Milling machines have been influential in the world of production and manufacturing for decades. Without them, countless innovations would’ve never seen the light of day.  At the most basic level, a milling machine uses rotating cutters to remove material from a solid block by feeding the cutter along a block of material. There are many types of milling machine, but for the sake of this post, we’ll examine the details and history of the most common: the vertical knee mill.


Mills are complex, with hundreds of individual parts precisely assembled to create a robust, accurate machine. Some parts and assemblies, however, are more noteworthy than others. The parts that do the actual cutting, typically end mills, are often thrown into the category of “Tooling”. Parts that support the endmills, such as collets, can also be referred to as Tooling. Drills, countersinks and counterbores also fall into this category.

Diagram of a milling machine (source)

Tooling is held in the Spindle, which spins at a user-set speed. The entire motor subassembly contains many precision components, including the spindle motor, spindle bearings, and the quill, which moves the spindle up and down.

There are many methods for holding Tooling in the Spindle, including collets, Jacobs-style chucks, hydraulic tools holders, and more. In order to fit inside the Spindle at a precise, repeatable location, tool holders and collets often implement machine tapers.

An assortment of collets (source)

The Worktable is a flat surface under the Spindle for fixturing the work. Worktables typically have t-shaped slots cut into them so it’s easy to slide nuts and studs inside for fixturing. The table may move in one, two or all three axes, depending on the configuration of the machine. On a manual mill, the movement of the table is controlled with handwheels.

The Knee is the section of the milling machine that moves the whole table, including the assembly for longitudinal and cross movement, up and down. This is adjusted by the user with a large vertical movement crank.


Milling machines were originally developed to speed up hand-filing. They first appeared in the early 1800s (1814-1818), although it’s difficult to trace the exact history due to the fact that there was a lot of development going on in small shops at the time. The 1840s - 1860s brought the creation of a few popular designs, many of which were geared towards production. They still didn’t have the classic three axes of movement we know today, but were more similar to a drill press, often setup in a line where each machine performed a single operation.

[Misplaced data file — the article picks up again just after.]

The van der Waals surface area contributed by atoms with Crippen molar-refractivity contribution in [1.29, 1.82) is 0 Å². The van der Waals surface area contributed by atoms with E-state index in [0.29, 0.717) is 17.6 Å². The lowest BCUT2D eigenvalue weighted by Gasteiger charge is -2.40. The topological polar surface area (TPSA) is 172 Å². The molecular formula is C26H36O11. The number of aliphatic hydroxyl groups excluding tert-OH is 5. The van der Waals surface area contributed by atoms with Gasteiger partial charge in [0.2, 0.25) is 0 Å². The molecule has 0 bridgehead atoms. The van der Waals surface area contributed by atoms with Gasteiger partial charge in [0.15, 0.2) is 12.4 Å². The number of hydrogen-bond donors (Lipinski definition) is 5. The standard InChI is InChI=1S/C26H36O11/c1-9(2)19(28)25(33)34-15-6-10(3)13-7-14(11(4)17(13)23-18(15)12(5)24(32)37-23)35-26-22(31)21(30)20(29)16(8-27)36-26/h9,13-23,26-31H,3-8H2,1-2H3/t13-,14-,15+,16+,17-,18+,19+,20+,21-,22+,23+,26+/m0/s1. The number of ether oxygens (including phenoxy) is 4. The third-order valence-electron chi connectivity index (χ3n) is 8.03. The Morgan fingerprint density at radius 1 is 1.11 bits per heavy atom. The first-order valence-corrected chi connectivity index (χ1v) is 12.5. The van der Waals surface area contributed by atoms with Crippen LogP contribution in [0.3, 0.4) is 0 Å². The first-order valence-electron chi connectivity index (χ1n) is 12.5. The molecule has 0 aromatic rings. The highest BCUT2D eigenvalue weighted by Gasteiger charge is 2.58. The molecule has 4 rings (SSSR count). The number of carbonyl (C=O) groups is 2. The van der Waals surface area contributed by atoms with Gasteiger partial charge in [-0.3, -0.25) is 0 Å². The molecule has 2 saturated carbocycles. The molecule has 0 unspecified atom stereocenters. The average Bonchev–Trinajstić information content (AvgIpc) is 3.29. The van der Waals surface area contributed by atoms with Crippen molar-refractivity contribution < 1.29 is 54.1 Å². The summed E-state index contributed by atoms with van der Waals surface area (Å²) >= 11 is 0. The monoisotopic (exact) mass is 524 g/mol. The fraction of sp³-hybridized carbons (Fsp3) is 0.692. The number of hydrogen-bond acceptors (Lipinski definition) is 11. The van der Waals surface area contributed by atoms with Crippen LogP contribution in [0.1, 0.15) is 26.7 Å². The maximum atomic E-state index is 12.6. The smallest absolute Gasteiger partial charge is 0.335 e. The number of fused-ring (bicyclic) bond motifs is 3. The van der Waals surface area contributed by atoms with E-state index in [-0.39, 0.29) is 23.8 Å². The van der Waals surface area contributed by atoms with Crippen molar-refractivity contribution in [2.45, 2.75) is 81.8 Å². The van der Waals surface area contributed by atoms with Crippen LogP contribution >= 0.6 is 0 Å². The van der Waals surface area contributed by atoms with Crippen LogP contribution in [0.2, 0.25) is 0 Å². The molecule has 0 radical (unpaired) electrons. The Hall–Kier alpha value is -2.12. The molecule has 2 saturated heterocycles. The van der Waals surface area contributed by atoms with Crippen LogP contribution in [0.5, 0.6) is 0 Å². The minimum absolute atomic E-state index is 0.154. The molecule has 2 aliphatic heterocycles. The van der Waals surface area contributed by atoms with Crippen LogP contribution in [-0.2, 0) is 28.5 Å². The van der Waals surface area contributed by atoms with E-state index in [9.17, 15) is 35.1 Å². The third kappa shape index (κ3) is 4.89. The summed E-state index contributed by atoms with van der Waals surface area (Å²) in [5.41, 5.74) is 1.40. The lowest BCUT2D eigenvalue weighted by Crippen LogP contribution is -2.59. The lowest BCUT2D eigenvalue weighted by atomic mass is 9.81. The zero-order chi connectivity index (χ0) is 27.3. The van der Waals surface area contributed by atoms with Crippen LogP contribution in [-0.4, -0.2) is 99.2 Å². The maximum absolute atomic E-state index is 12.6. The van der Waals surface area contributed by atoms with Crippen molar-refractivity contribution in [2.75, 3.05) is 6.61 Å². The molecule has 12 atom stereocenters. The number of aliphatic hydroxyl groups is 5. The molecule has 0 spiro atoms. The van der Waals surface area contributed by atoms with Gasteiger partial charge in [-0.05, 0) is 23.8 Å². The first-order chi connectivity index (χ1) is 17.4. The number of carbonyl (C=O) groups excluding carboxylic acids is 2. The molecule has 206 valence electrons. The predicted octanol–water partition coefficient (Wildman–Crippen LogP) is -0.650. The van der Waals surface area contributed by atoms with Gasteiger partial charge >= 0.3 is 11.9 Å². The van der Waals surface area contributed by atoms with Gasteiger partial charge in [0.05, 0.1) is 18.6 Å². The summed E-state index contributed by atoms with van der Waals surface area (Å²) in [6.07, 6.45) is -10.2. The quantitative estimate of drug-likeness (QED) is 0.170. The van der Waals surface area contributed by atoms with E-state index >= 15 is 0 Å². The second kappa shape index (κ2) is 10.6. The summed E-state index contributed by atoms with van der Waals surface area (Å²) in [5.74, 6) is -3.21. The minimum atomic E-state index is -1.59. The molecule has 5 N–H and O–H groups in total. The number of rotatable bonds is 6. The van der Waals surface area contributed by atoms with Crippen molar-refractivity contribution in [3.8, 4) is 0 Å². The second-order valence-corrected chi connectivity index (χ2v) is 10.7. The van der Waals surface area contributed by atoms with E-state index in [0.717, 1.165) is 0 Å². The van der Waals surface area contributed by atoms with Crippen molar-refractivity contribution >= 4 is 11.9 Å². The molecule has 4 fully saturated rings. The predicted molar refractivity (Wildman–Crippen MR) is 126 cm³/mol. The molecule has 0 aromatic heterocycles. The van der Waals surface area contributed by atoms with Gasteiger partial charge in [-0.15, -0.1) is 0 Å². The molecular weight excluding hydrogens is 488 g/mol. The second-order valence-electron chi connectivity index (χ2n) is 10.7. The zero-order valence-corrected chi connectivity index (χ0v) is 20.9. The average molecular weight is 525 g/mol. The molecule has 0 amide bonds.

In 1861, Brown & Sharpe created the groundbreaking Universal Milling Machine, which could mill complex part geometries with movement in three axes. From there, production took off as WWI approached. Milling technology developed rapidly for the next few decades, and the introduction of high-accuracy machines like the Jig Bore set the standard for milling accuracy. Now machinists could quickly and accurately locate holes with great precision, making mills commonplace for prototyping and producing wartime equipment. This rapid development continued into the the post-war period, during which a few key technologies developed, including anti-backlash nuts, which led to even greater accuracy.

In 1936 Rudolph Bannow conceived of the Bridgeport milling machine, which is still in production today. It was lighter, cheaper, and easier to use than many of the milling machines on the market at the time, and became an instant success. Its success inspired others to copy the design, which lead to numerous clones.

During the 1950s, NC (Numerical Control) finally moved from the laboratory into the machine shop, with machinists using punched tape to direct the milling machine’s movements. Initially, NC machining was used only in aerospace applications, where recreating complex airfoil and wing profiles proved difficult to do reliably. It caught on slowly elsewhere, but accelerated into full CNC (Computer Numerical Control) in the 60s and 70s when data storage and input methods improved.